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# Equation of Success: Top Ten Responsibilities that Students Must Own

Updated 01/2014

I have written before in the past on various blog sites and networks about the vital equation that must exist in order for a student not to fail in our schools:

Family + Student + School + Policymakers/Voters = Student Success

Each variable is co-dependent on the other. Each link in the chain must do its part, pulling its weight for the goal to be achieved. To tackle this polynomial equation takes deconstructing its parts. Therefore, much like a Top Chef contestant deconstructs a grilled cheese sandwich to analyze its ingredients, I am going to break down our education equation into parts and analyze what each must contribute for a student to succeed.

So I've posted three articles simultaneously, a webquest of sorts through my blogs, covering the following:

• At Huffington Post, you'll find my take on what the family and home life must contribute to the equation.
• In this post, I've written on what the student must bring to the table.
• At my personal Web site, Tweenteacher, you can read about the schools' responsibilities, specifically those of the teachers.

(Stop by each site and look at each of the variables. For without any of them, the equation will undoubtedly fail.)

### The Student's Responsibility

Every parent and teacher of a struggling student has looked in the mirror at one point or other and asked themselves: What more can I do if Johnny is not helping himself? Many feel that there is an unconditional amount that adults should do since students are still learning how to be responsible for themselves. However, in the era of Race to the Top (RTTT) and No Child Left Behind (NCLB), those in control of school accountability need to acknowledge that there are some students sabotaging themselves despite the Herculean efforts of the adults around them.

Nevertheless, a student should be allowed to struggle without being abandoned to his or her sole efforts. School is a place of learning, after all. But students struggle for all sorts of reasons, not the least of which is the fact that their emotional and impetuous side of their brains develop earlier than their logical, rational side. In other words, they are wired to make poor decisions.

That's not an excuse, but it does mean that we adults have a responsibility to be patient and consistent guides as students learn how to own their own learning.

To help students along, here is a list of some basic rules that children should follow to avoid their own failure and to step up as a variable in their own equation of success:

Number One: Be your own advocate. Stake a claim in the classroom by making sure the teacher knows who you are...in a good way.

Number Two: Ask lots of questions....and show confusion appropriately.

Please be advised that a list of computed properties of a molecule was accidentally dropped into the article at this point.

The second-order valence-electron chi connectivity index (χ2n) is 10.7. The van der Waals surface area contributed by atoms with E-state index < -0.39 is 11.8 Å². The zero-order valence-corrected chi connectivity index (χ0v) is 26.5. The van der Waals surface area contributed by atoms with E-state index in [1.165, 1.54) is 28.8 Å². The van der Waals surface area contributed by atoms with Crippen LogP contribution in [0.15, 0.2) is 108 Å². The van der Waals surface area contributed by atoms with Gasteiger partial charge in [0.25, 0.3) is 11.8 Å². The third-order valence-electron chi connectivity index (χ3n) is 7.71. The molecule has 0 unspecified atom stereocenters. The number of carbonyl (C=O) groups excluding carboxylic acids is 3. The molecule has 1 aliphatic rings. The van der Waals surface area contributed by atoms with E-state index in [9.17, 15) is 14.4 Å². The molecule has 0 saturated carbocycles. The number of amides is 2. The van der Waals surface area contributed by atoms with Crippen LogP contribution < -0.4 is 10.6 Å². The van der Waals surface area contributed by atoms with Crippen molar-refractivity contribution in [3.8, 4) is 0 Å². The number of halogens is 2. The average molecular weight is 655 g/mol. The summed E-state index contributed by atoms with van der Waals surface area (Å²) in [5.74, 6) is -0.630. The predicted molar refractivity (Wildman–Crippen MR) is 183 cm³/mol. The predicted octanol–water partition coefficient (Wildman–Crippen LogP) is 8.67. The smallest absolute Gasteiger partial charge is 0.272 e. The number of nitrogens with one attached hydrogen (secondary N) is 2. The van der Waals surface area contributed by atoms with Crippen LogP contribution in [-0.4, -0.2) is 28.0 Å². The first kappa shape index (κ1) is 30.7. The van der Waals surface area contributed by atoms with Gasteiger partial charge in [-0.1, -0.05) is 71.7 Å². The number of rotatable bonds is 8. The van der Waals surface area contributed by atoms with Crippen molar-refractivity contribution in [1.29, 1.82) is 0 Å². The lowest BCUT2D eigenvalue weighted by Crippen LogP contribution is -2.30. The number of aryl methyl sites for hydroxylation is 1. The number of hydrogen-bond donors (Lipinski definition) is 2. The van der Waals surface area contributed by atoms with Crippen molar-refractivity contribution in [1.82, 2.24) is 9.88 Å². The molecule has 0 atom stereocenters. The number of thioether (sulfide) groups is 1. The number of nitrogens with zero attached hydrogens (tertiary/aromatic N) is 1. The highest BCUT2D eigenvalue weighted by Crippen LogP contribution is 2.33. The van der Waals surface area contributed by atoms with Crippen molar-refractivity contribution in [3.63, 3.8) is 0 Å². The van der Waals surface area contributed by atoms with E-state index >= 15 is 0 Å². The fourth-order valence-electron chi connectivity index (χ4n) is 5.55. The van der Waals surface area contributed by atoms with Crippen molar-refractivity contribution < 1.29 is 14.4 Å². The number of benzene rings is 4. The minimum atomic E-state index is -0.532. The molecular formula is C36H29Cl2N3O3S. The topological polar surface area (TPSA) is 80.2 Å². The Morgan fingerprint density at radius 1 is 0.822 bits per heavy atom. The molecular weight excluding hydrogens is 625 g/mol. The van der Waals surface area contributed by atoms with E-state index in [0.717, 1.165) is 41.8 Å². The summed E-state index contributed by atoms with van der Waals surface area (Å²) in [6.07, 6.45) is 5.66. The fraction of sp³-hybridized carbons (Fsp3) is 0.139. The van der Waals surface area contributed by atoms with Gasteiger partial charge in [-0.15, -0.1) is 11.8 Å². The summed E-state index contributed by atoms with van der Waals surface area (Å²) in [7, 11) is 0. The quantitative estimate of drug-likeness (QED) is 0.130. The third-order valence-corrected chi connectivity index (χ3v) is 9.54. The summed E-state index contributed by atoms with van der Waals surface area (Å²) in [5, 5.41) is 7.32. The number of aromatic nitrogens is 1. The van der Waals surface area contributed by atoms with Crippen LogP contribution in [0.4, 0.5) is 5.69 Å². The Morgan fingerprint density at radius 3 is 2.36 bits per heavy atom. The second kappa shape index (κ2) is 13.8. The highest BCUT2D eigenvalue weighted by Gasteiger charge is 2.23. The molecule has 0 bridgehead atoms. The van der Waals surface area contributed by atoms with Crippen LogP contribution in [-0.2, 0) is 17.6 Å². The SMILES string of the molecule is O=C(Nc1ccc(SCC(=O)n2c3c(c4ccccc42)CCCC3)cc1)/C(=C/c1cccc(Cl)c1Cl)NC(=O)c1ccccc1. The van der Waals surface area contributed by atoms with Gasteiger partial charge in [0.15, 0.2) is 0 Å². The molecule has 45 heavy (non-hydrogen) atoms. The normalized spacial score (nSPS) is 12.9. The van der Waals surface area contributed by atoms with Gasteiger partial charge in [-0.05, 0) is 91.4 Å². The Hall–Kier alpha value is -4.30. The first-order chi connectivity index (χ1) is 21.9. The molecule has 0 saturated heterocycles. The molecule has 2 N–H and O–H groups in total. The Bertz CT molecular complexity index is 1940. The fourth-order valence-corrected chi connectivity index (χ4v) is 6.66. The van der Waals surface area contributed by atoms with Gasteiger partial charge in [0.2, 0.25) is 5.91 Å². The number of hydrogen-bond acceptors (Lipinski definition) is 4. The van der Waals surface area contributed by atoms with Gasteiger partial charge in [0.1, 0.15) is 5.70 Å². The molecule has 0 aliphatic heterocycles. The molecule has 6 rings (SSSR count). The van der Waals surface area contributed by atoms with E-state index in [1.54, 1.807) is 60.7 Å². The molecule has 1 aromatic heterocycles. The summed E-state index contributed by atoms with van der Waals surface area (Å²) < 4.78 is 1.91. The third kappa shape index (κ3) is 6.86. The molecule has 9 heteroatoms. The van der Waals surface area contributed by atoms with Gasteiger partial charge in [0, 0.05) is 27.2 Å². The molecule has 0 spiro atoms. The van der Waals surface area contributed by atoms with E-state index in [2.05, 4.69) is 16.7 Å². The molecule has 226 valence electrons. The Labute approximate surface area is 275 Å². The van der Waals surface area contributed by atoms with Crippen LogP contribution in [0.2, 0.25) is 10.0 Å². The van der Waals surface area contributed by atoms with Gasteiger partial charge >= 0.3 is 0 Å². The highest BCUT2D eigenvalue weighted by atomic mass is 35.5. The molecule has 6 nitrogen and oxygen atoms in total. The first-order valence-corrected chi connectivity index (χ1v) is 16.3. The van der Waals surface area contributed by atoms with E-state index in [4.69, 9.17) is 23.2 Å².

Number Four: Think of school as your office in training. Are you a good co-worker?

Number Five: Dress for success, but don't panic, you don't have to wear a suit to be taken seriously.

Number Six: At least do the minimum so you aren't creating gaps that are harder to bridge later. Better yet, do more.

Number Seven: Sweat a little. School is your brain gym. You have to work out your muscles, make them a little sore, if you're going to lift a heavier load later on.

Number Eight: Find ways to relate to your reading and writing. What original thoughts and experiences can you bring to the lesson to make it come alive for yourself?

Number Nine: Be in class. Don't jeopardize your own training.

Number Ten: Surround yourself with other students who can help you. You don't have to be best friends with everyone you seek advice from, but find friends or acquaintances that are rooting for you, the best of you.

Look, it's important that you trust adults when we say that your future is important, and that what you do now affects it. It's also important that you know that while many people may contribute to your struggles, you're the only one who will suffer if you fail. Rise above them. Be stronger than the hurdles that life throws at you.

### The Final Variable in the Equation of Success

Of course, the last vital variable is what we all, the voters and the policymakers who work for us, must do for education to succeed.

It's important enough that I want to end each of my three posts with this challenge: make education a priority in the voting booths and the campaigns. Retired baby boomers can't dismiss educational issues, saying they are no longer their problem to solve. Younger families coming up through the system can't cut-and-run from our public schools in their indecision of how to educate their own children. The problems that plague some of our schools belong to us all.

Public schools are a miracle of this country. The mission -- a free education for all -- is one that anyone on any side of the political fence should be fighting for as a top priority. But it's up to voters to send the message that it is important, and it's up to policymakers to do the right thing despite party politics and lobbyists.

Cutting education will only cut the future of this country, and that hurts us all. With every vote that does not pass and with every "nay" on the floor, our voters and policymakers condemn our system to further failure.

The equation of student success isn't about who is to blame. Rather, it forces us to ask the question: how can each variable that involves us all, better do its part?

In regards to what students can do to own their own learning, what would you add to this Top Ten list for a student to avoid their own failure?

Joe Beckmann
Retired teacher educator - UMass, EDC, various school systems

Not to co-opt the theme, but, depending on how old - or mature - your kids, you may want the 10 or 11 rubrics, or the 8 from Packer, or the 4 from Bob Sternberg's WICS (Wisdom-Intelligence-Creativity-Synergy). And the key to making any of those "soft skills" self-assessments work is to ask "how're ya doin'" in a friendly enough way to get the truth. And to encourage your students to ask that of others. The best of all climates is a collegial learning lab, and that's remarkably available with a few almost ritualistic questions that trump all those mandates.